Many seniors are aware of the Long-Term Care Ombudsman Program and its role as their advocate if they have a problem or concern regarding a nursing home, adult residential care home, assisted living facility or community care foster family home.

What they may not know, however, is that if they choose to live in what is called an “aging in place” facility, residents are very much on their own. The Long-Term Care Ombudsman Program does not have access to these facilities, and their “renters” are not protected by federal or state regulations that govern licensed settings.

There is some debate as to whether or not these homes are actually “unlicensed” care homes taking advantage of loopholes in the current law. But there is no debate that AIG Homes have:

  • No annual inspection by the Department of Health.
  • No public posting of the inspection by the
    Department of Health.
  • No TB clearance requirements for the caregivers or staff.
  • No building or fire code requirements or plans regarding emergency evacuations.
  • No access to the Ombudsman or consumer protection.

Since these homes are not licensed, and don’t want to be licensed, another significant concern is this: Why would a social worker, case manager, doctor, nurse or other professional make such a recommendation? Do they bear some liability if the person is abused, mistreated or neglected?  Would healthcare providers, such as Kaiser or HMSA, place a patient in an unregulated, unmonitored home?The Long-Term Care Ombudsman Program has already received complaints about loved ones being denied access. A man called complaining that his relative was in an “aging in place” home, and every time he visited, she would have new, mysterious bruises. He complained to the caregiver, but to no avail. Then he noticed the caregiver started covering up the bruises in various ways to hide them. He took pictures and sent them to the person with the placement responsibility over his relative who, unfortunately, didn’t live in Hawaii. That person forwarded the pictures to the caregiver, and she immediately banned the man from visiting. He called our Office to request help, as he is the only relative on the island and hasn’t been allowed to visit since April.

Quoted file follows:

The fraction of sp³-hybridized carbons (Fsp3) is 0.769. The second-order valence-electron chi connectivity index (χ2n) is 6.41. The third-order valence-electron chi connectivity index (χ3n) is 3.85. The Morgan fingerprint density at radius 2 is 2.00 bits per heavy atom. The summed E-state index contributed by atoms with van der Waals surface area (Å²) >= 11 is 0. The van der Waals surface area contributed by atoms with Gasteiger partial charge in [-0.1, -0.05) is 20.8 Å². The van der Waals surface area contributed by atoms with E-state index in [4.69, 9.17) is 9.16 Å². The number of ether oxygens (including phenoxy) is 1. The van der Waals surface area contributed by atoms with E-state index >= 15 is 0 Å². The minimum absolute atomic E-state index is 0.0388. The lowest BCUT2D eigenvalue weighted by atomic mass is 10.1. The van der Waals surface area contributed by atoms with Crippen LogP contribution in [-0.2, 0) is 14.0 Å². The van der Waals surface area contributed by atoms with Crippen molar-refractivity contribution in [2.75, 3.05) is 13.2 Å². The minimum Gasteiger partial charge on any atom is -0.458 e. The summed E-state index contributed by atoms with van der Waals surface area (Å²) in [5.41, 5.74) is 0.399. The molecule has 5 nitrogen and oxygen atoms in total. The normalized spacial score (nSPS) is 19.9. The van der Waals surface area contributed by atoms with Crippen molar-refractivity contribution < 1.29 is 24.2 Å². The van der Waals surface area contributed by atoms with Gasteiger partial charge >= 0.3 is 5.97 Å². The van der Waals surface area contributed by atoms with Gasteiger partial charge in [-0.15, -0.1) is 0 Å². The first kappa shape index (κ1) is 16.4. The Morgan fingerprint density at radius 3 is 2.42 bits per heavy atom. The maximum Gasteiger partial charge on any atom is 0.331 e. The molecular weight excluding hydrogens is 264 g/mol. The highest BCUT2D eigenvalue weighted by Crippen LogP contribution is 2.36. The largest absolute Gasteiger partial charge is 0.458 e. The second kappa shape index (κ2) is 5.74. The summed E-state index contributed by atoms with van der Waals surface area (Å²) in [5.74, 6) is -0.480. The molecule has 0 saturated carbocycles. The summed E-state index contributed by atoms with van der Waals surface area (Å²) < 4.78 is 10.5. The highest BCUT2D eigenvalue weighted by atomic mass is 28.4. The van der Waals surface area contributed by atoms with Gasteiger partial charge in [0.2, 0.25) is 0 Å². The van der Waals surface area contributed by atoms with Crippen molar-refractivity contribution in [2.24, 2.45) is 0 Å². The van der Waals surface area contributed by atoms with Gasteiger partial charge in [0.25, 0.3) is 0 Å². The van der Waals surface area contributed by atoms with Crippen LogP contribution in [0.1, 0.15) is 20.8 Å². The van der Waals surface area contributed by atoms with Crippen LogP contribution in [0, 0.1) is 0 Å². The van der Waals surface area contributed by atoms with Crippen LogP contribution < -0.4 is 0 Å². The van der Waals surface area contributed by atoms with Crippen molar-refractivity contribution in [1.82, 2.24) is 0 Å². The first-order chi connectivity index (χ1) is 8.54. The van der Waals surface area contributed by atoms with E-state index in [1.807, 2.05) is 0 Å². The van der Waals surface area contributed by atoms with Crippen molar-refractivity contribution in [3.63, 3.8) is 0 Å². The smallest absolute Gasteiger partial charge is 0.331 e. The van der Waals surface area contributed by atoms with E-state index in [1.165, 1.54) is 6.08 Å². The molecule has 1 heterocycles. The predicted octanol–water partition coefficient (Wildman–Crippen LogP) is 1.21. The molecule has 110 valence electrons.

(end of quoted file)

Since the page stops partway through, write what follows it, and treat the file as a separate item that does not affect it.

He wanted to know if I could do anything to lift the ban. Sadly no. Our Office can’t do anything because the home is unlicensed. Representatives from our Office could be arrested for trespassing on private property.

Most of us believe if you are taking care of someone in your home for a fee — and that person is not related to you — then you need to be licensed by the state, so we can try to ensure your safety. Licensed facilities are regulated by laws, which allow the state to do what is necessary to ensure the safety and security of our residents through compliance with building and safety codes, health inspections, emergency plans, care plans, medication management, and training and experience for caregivers.

The “aging in place” model is not licensed and doesn’t allow for these safeguards. Until they do, they should be shut down.


Please call John G. McDermott, the State Long-Term Care Ombudsman, at 808-586-7268 or refer to the Department of Health’s website at